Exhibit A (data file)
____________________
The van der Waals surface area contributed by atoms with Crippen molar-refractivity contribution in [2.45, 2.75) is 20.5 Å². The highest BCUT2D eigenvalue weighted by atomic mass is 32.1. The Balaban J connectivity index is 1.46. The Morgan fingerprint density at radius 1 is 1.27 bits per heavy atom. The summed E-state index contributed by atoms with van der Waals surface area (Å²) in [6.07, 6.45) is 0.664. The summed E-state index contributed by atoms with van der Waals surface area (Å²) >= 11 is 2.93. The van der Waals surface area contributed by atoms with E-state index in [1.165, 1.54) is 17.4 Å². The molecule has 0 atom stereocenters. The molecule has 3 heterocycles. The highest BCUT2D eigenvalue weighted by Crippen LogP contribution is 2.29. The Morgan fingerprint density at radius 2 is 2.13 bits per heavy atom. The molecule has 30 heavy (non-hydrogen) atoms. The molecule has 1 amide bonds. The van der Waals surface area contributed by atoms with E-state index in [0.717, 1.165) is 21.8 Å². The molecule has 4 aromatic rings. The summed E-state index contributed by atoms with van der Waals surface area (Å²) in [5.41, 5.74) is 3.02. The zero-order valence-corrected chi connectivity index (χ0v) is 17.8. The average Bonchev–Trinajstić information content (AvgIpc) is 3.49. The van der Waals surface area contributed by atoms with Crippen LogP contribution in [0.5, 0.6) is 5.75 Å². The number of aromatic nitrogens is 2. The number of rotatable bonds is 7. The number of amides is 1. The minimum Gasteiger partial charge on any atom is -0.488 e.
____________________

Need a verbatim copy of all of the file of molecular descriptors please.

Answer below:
The van der Waals surface area contributed by atoms with Crippen molar-refractivity contribution in [2.45, 2.75) is 20.5 Å². The highest BCUT2D eigenvalue weighted by atomic mass is 32.1. The Balaban J connectivity index is 1.46. The Morgan fingerprint density at radius 1 is 1.27 bits per heavy atom. The summed E-state index contributed by atoms with van der Waals surface area (Å²) in [6.07, 6.45) is 0.664. The summed E-state index contributed by atoms with van der Waals surface area (Å²) >= 11 is 2.93. The van der Waals surface area contributed by atoms with E-state index in [1.165, 1.54) is 17.4 Å². The molecule has 0 atom stereocenters. The molecule has 3 heterocycles. The highest BCUT2D eigenvalue weighted by Crippen LogP contribution is 2.29. The Morgan fingerprint density at radius 2 is 2.13 bits per heavy atom. The molecule has 30 heavy (non-hydrogen) atoms. The molecule has 1 amide bonds. The van der Waals surface area contributed by atoms with E-state index in [0.717, 1.165) is 21.8 Å². The molecule has 4 aromatic rings. The summed E-state index contributed by atoms with van der Waals surface area (Å²) in [5.41, 5.74) is 3.02. The zero-order valence-corrected chi connectivity index (χ0v) is 17.8. The average Bonchev–Trinajstić information content (AvgIpc) is 3.49. The van der Waals surface area contributed by atoms with Crippen LogP contribution in [0.5, 0.6) is 5.75 Å². The number of aromatic nitrogens is 2. The number of rotatable bonds is 7. The number of amides is 1. The minimum Gasteiger partial charge on any atom is -0.488 e.